It probably depends on what you count as "understanding" and what kind of "complexity" you're dealing with.
Like if you have the sequence 14563241653246216435 then trying to write a program to recreate that sequence is probably more complex to do and describe than realizing that's essentially rolling a dice for 20 times. Not only is it more complex, it might even lead you down the wrong path of assuming that the concrete sequence matters in the first place and that predicting the next number is possible and not just a matter of probability.
Though it might be possible that the more complex model also gets you to the realization that you're dealing with a homogeneous random distribution between 1 and 6 and by comparison to experience you might suspect a dice. Now what of the two things would you consider "understanding"? Like a child watching the experimenter throw the dice and write down the numbers could get the same understanding as the more complex detective work. Is it the same level of understanding though or has the detective work revealed properties of a dice throw that are not immediately obvious to the child?
Or are these further information irrelevant to the problem itself and thus only add unnecessary complexity?
So it would be about the demarcation of a concepts and what is necessary to fully describe and comprehend them. As well as what it means to fully comprehend them.
Also if you'd have ever played with a dice, then just mentioning "dice" would trigger the word cloud associated with that thing, like idk cube shaped, numbered sides, opposite sides adding up to 7, 1/6 probability for each side. And so on.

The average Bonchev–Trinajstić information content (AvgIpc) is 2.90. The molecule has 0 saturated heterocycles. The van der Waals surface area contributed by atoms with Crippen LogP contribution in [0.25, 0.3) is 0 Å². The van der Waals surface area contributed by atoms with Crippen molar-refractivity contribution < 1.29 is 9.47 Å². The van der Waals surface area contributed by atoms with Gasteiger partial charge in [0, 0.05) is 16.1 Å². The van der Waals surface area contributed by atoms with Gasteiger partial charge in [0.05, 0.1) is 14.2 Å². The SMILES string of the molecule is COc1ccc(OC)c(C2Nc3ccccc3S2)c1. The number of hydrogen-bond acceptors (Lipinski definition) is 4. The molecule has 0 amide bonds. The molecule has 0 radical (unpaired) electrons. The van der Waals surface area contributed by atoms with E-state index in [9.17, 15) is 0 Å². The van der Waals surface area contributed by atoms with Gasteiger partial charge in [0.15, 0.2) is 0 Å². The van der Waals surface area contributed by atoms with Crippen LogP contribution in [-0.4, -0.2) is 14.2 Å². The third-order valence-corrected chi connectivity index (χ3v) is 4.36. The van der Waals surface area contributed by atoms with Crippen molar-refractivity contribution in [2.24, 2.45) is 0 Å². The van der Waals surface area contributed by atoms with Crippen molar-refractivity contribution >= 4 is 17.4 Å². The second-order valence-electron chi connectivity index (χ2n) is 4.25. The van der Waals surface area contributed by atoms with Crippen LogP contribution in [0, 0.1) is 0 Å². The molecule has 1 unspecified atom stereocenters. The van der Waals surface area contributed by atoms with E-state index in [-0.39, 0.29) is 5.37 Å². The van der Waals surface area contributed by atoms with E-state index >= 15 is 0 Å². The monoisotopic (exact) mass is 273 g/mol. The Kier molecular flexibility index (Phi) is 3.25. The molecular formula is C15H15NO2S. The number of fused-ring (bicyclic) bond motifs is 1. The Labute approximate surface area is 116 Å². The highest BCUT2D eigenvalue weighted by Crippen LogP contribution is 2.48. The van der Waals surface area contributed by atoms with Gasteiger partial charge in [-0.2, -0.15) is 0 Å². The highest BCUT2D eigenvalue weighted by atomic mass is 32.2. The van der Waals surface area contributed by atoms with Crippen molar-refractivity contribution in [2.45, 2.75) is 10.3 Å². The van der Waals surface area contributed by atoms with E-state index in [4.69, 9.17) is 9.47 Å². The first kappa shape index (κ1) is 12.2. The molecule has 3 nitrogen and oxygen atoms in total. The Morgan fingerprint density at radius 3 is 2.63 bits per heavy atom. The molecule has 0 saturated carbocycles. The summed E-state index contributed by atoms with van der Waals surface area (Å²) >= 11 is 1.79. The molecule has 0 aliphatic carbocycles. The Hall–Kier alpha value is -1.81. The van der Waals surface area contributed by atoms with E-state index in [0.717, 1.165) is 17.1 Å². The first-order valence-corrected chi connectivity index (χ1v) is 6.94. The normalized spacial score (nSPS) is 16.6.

While if I had to explain to you what a "cube" is, what a "shape" is, what "numbers" are, what an "opposite" is and how probability works. Without any visual aid or prior knowledge and in their full and unabridged glory then you can easily produce something no child is able to comprehend and not necessarily out of a mean spirited attempt to confuse them.
But what if we don't speak about a dice but idk an automobile (a car). Like what do you count as knowledge about cars and what do you consider "the essence" of a car. Like the object/concept that would let you comprehend what is happening beyond seeing part of it or result of it interacting with the environment. Like if I showed you a car, pointed at it and said car and then showed you a different own, would you also identify it as a car, despite being different then the first? What if I took out the engine? Everything looks the same but a major part is missing? Still a car? I mean it's no longer an automobile as it can move itself anymore.
What if I just removed a piston from the engine or an internal part that is crucial for the function but not perceivable from the outside? Is it still the same? Do I understand a car without being able to strip it down to it's vital functionality or is "thing that can be driven" already the essence of that thing?
So even for the most complex subjects you could probably find an abstraction of cutting out some lesser important features, wrapping it in a black box and give it a name and just let people look at the inputs outputs and its appearance, which would be simple, does that mean they understand it? Is what they understand even really what is happening? Or even really what they see?